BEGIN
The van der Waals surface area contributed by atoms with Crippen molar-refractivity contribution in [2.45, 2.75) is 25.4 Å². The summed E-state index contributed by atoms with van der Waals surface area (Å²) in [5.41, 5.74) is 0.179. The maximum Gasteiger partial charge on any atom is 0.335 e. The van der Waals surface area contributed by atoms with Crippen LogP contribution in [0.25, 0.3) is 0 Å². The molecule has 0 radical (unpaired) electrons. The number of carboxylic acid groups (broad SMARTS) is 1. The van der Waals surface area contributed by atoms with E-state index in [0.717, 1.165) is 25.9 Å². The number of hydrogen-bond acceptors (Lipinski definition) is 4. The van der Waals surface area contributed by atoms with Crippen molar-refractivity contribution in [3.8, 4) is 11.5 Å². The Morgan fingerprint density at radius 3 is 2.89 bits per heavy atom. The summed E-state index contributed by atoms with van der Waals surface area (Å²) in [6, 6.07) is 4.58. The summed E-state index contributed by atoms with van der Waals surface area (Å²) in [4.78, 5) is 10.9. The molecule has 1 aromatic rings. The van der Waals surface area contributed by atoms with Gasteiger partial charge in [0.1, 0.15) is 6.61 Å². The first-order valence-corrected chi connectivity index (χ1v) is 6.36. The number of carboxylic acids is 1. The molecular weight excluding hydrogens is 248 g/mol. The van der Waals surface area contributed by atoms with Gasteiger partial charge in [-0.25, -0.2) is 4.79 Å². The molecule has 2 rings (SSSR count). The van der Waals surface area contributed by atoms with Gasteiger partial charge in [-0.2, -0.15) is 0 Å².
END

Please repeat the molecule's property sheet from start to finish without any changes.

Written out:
The van der Waals surface area contributed by atoms with Crippen molar-refractivity contribution in [2.45, 2.75) is 25.4 Å². The summed E-state index contributed by atoms with van der Waals surface area (Å²) in [5.41, 5.74) is 0.179. The maximum Gasteiger partial charge on any atom is 0.335 e. The van der Waals surface area contributed by atoms with Crippen LogP contribution in [0.25, 0.3) is 0 Å². The molecule has 0 radical (unpaired) electrons. The number of carboxylic acid groups (broad SMARTS) is 1. The van der Waals surface area contributed by atoms with E-state index in [0.717, 1.165) is 25.9 Å². The number of hydrogen-bond acceptors (Lipinski definition) is 4. The van der Waals surface area contributed by atoms with Crippen molar-refractivity contribution in [3.8, 4) is 11.5 Å². The Morgan fingerprint density at radius 3 is 2.89 bits per heavy atom. The summed E-state index contributed by atoms with van der Waals surface area (Å²) in [6, 6.07) is 4.58. The summed E-state index contributed by atoms with van der Waals surface area (Å²) in [4.78, 5) is 10.9. The molecule has 1 aromatic rings. The van der Waals surface area contributed by atoms with Gasteiger partial charge in [0.1, 0.15) is 6.61 Å². The first-order valence-corrected chi connectivity index (χ1v) is 6.36. The number of carboxylic acids is 1. The molecular weight excluding hydrogens is 248 g/mol. The van der Waals surface area contributed by atoms with Gasteiger partial charge in [-0.25, -0.2) is 4.79 Å². The molecule has 2 rings (SSSR count). The van der Waals surface area contributed by atoms with Gasteiger partial charge in [-0.2, -0.15) is 0 Å².